Vermont High School Students Host Peers from Japan
The One-World Library Project will host a free program about the environmental exchange program Green Across the Pacific (GATP) on Thursday, November 29, at 7:00 p.m. at the Lawrence Memorial Library in Bristol. The presentation, led by GATP Executive Director Peter Lynch, will center on cultural interactions between students from several Vermont High Schools, including Mt. Abraham Union High School in Bristol and Tottori Prefecture, Japan. A slideshow of images from recent exchanges in Vermont will be followed by a student-centered discussion about their perception of Japanese culture through their experience as hosts and project partners working on a study of Food and Food Systems.
Students from Mt. Abraham Union High School have hosted Japanese students from TottoriPrefecture four times in recent years for one-week exchanges centered on Environmental Leadership. Recently, these exchanges have focused on Food and Food Systems. Fifteen Japanese students visited Vermont just last October. Eight students were hosted by Mt. Abe and seven by Burlington High School. Japanese students spent two days shadowing their hosts in each high school, one day touring Middlebury College and the University of Vermont, and two days in the field with their Vermont peers. Activities during exchanges have included visits toMontpelier, tours of the Student Gardens at Middlebury College, Middlebury Natural Food Coop, Champlain Orchards and Millborne Farms, a day with Sue Morse at Keeping Track in Jericho, and a visit to Dead Creek Wildlife Management Area where they learned about wild sources of protein from Fish and Wildlife biologists.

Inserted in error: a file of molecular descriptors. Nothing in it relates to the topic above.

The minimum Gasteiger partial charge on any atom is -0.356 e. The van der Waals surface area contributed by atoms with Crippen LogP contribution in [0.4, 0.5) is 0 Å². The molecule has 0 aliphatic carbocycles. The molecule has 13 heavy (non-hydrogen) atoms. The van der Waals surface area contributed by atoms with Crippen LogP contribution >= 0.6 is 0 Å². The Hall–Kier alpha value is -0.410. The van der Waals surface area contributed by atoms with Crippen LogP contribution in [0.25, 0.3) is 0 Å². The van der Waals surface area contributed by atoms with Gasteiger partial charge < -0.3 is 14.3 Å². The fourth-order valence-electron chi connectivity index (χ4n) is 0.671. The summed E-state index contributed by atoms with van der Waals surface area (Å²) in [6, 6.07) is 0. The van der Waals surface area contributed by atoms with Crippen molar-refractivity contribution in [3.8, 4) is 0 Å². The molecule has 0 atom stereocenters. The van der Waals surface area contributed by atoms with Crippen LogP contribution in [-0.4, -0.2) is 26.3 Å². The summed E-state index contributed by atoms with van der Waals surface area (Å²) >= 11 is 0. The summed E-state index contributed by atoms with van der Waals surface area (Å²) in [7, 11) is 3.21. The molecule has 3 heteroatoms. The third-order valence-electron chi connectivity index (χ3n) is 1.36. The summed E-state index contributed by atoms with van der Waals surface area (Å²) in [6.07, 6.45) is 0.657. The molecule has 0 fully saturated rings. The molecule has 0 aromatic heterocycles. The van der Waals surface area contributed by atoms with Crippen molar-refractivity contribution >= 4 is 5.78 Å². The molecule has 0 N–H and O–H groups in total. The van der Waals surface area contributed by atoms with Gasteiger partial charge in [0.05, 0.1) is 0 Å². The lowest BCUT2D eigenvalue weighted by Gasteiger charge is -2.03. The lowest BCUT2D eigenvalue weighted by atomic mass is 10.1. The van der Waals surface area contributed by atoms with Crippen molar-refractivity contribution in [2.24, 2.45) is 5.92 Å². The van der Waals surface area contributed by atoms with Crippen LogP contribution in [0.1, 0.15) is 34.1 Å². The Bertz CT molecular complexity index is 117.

Comparable to Vermont in many ways, Tottori is a small and relatively rural prefecture in westernJapan facing north to the Sea of Japan. Tottori City, the largest in the prefecture, has a population of 196,000, and the prefectural population is 585,000. Like Vermont in the United States, Tottori regards itself as a leader in environmental stewardship in Japan.
Governors Douglas of Vermont, and Hirai of Tottori, initiated a friendship agreement between the two regions in June 2008. Developing this youth exchange represents part of a larger effort to improve cultural and economic relations between Vermont and Tottori to our mutual benefit.
GATP is a not-for-profit organization that seeks to improve cultural and environmental awareness and cooperation around the world. The organization conducts exchange and apprenticeship programs that function to establish an international community of learners. You can learn more at www.gatp.org.
The One-World Library Project is a “world library within a library” with a collection of books, films, and other media about world cultures. OWLP items are available for community members to check out at the Lawrence Memorial Library in Bristol. The One-World Library Project also hosts regular programs at the library on the various fascinating cultures that fill our planet. For more information about the One-World Library Project go to www.oneworldlibraryproject.org, check out our Facebook page at One World Library Project, or call 453-4147.
The Lawrence Memorial Library, which hosts the One-World Library Project, is located at 40 North Street in Bristol and has a full listing of items in the One-World Library in their online catalog, www.lawrencelibrary.net.